Since we had taken a day off to rest and hadn’t been on the road for two days we had completely forgotten to diesel up, so we found ourselves on this gorgeous highway, wending and winding at 25 mph, worried we’d run out of gas. As Allie put it, we did the last few miles on fumes, and coasted into an Exxon station at the end of the highway. It took nineteen and seven/eighths gallons to fill the 20-gallon tank, and we were more than happy to give Exxon the credit card. We are spending about one hundred dollars a day on gasoline, more than we spend on food and shelter combined.

When Mr. Gospel of AAA talked with us about Grand Canyon he said,” You look down, then you look up, then you travel on.” Turned out he was right because although it’s magnificent in its depth and vastness, it doesn’t have the aura of Sedona, the magic of Carlsbad or the wonder of the Petrified Forest. We did a bus tour, tried to see the movie, but it was “under construction”. We did marvel at the bus service – dozens, perhaps hundreds, of buses leave their stations every fifteen minutes, and the passengers get on or off as they choose.

I think what disappointed us most was the attitude of the crowds. In every park we had been in people had observed the magnificence with wonder and awe, even a sense of reverence. Here, perhaps because there were so many people who seemed to be in a rush to beat the crowds, there was only noise and confusion. It felt more like a big city than a sanctified wonder. Perhaps if we’d been younger and had been able to hike or horseback ride into the canyon we would have experienced the essence of Teddy Roosevelt’s dream.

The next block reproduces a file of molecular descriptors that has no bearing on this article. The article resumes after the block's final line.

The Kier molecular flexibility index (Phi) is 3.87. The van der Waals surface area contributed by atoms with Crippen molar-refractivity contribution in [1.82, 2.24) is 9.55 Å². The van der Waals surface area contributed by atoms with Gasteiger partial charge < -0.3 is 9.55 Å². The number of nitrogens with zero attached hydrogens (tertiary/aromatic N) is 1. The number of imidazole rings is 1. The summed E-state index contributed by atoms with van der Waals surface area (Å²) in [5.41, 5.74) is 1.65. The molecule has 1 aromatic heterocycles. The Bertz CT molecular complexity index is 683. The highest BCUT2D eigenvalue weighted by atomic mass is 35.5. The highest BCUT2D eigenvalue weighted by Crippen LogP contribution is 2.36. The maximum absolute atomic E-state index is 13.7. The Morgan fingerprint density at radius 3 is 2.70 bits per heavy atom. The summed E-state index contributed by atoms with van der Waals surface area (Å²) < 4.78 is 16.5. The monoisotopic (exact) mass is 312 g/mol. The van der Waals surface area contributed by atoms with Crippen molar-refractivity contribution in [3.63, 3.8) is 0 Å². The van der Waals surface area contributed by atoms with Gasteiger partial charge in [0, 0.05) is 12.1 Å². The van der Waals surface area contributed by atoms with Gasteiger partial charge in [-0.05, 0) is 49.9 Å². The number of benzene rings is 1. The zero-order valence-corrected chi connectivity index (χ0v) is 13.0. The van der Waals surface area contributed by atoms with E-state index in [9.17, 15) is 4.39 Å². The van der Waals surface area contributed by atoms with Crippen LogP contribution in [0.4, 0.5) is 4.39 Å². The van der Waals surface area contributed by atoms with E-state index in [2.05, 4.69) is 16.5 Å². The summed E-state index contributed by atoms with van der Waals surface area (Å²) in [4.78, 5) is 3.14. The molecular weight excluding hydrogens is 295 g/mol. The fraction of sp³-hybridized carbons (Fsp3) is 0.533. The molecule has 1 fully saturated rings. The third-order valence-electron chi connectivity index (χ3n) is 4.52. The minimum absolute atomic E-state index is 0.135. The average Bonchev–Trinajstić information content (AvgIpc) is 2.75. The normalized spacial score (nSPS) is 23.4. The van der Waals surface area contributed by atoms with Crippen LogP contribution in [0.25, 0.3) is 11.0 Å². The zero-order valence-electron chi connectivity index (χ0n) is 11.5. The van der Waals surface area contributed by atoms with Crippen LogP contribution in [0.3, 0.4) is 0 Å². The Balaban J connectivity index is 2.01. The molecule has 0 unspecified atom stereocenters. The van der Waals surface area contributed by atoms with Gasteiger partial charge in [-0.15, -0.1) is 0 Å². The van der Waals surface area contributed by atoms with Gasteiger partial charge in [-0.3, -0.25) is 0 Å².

A detour in the middle of the desert, which added 75 miles to the trip, took us by surprise; an Indian trading post had neither Indian handcraft nor fry bread, so we stopped hoping for a good ending to the day. The Lake Powell RV Park turned out to be lovely, in a small town called Page, with the bonus of a McDonalds and a Walmart close by. But, best of all, the locals told us that Zion and Bryce (our next destinations) were wonderful, so we fell into bed with happy thoughts.

The next morning we were in Utah, and Utah is gorgeous! We found it a little greener than Arizona as we travelled the two lane highway to Zion National Park. The sand is red, as are the rocks, there are almost no cars, a few trailers, an occasional house and a horizon filled with huge towers of Navajo rock in shapes which have been named by the locals. We passed The Mushrooms and laughed. The name is so apt. Coral Dunes State Park looked inviting but we wanted to get to Zion. Its red rock sand dunes are brushed into parallel striations, looking as if a vacuum cleaner had left its marks on the rock faces. A herd of bison graze. And then the road changed from black to red and we arrived in the Park.

A moment to talk about the Senior Pass. We have had one since we first visited a national park on our way to the Canadian Rockies years ago, but it has been upgraded. They took away the cardboard card and gave us a plastic one, no charge, and thank you. So every Park and Monument we go to is absolutely free. Think about what a wonderful country we live in and bless Theodore Roosevelt for his insight and foresight.